On the 1 st of December Wagner’s epic opera, The Ring Cycle will open at QPAC. It’s recognised as the pinnacle of Opera and comprises 16 hours of extraordinary music split over four evenings. Ardent fans from around the world will be descending on Brisbane to experience it for themselves. History will be made with the use of towering LED screens to create a visually stunning landscape. The incorporation of the latest technologies will result in a breathtaking immersive and innovative version of the Ring Cycle unlike any ever seen before.
Queensland Symphony Orchestra’s French Horn player, Lauren Manuel is a great talent. This is her third ring cycle so She Society were keen to hear about playing 16 hours of music, the rehearsals, the music and so much more. Here’s what she had to say.
1. What’s it like to be involved in The Ring Cycle?
Being involved in The Ring Cycle means you are immersed in a story, a sound and a whole world for months, which is a totally different ‘beast’ to our typical programming. Luckily for me this will be the third time I’ve been involved in a cycle having first performed a small off – stage role while still a student in Adelaide’s 2004 production. I got to watch the whole production either in the audience or side of stage and it blew my mind. In 2014 I got to play a bigger part and play 4 th horn (out of 8) in the OA production with Orchestra Victoria in Melbourne.
2. You’ll have a huge role to play in the cycles. How are you preparing when you have about 16 hours of music to play?
The horns do get a bit of a leading role to play throughout Wagner’s score! Many people know that Wagner employed the use of leitmotifs (recurrent themes) to indicate characters or objects. Those leitmotifs appear again and again woven through all four operas, so 16 hours’ worth of music is actually a series of familiar themes presented in different ways.
3. How much work do you need to put into boosting your physical stamina ahead of the four concerts per cycle – especially with some of those concerts more than six hours long?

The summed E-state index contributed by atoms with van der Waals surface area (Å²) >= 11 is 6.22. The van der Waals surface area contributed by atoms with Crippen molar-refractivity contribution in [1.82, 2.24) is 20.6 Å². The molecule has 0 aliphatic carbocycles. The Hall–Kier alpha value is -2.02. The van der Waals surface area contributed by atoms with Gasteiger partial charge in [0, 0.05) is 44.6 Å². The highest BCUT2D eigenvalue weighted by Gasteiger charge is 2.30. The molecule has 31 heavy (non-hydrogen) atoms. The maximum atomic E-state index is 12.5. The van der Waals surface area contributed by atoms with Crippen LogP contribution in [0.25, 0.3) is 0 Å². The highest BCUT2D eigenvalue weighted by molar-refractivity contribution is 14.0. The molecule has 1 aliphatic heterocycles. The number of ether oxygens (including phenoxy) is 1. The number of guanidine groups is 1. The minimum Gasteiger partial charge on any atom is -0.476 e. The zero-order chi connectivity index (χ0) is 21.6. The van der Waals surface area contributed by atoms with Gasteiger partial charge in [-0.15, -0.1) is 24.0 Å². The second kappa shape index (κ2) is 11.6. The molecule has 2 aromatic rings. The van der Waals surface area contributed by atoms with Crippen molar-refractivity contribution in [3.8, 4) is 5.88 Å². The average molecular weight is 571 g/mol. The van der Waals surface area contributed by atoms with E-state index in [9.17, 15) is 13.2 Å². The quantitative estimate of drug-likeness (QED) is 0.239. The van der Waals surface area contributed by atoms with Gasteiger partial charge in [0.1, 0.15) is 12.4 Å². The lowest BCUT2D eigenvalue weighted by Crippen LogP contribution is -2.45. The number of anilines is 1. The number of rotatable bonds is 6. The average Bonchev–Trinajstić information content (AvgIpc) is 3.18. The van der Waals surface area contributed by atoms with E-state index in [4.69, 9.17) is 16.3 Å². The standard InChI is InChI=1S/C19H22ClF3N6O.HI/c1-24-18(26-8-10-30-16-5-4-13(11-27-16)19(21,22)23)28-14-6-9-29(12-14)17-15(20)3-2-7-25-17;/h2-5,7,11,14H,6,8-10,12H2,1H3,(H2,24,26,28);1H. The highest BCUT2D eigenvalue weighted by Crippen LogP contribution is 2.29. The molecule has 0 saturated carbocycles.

Anyone who plays an instrument knows that preparation is a long game. So, I think the key is to start early and work consistently to build stamina. Having said that we started rehearsals 8 months into a busy year at QSO. So, I’ll be approaching the Ring Rehearsal period with a good level of ‘match fitness’. Then there’s an 8-week rehearsal period to wrap our heads and bodies around the material before first cycle begins on December 1. I think for many players the physical stamina is a challenge. I’ve heard that Gotterdammerung is pretty brutal for the string players. But for me, it’s absolutely going to be getting my head around all the million and one different keys Wagner writes his horn parts in, one phrase may be in D… the next in C…and then 12 bars later you’ll be transposing in Bb. But by far the trickiest, is horn in B (natural, bass clef and hand stopped). Sometimes I feel like I need 10 mins, a coffee and a calculator to work out what note I’m supposed to be playing. And I’m really looking forward to hanging out with with my QSO friends and colleagues in the long breaks between acts, going out for lunches, dinners, walks along the river. It’s always fun debriefing with your mates who are sharing the same experiences.
4. What are you most looking forward to when it comes to this epic first fully staged production of The Ring Cycle in Brisbane?
Like I mentioned earlier, it’s really quite exciting and unique to be involved in an all – encompassing project for a few months. You really get to sink your teeth in and enjoy the experience. Usually, we are busy trying to prepare for several QSO projects back-to-back, so there is definitely a bonus to having a single focus for a period of time. The other really cool thing about The Ring is that the orchestra blows out in size, so we get to welcome loads of guest musicians, friends and colleagues from around the country and even a few players from overseas. It takes on a festival atmosphere and there is plenty of time for socialising (mostly at the pub after a long opera!)
5. Any secret tips for brass players?
There is a saying in brass playing, “one day off (playing/ practising) you notice it, two days off, the band notices it, three days off, the audiences notice it.” It’s pretty harsh, but there is some truth in there. Consistency is key when it comes to brass playing. Couple that with a good warm up, hydration and plenty of rest and the chops will hopefully be in top form. It all comes down to process and preparation. But if you know me, you know I don’t always practise what I preach. Sometimes you need to be kind to yourself.
Freelance writer, wife and mother of three sons, occasional supply teacher and aspiring romance author, Michelle Beesley can be most often found in a coffee shop chatting with friends or beside a rugby field cheering on her favourite teams.
Michelle is a prolific—albeit reluctant—traveller, keen walker, bookworm and yoga enthusiast who loves anything pink or sparkly (including champagne!).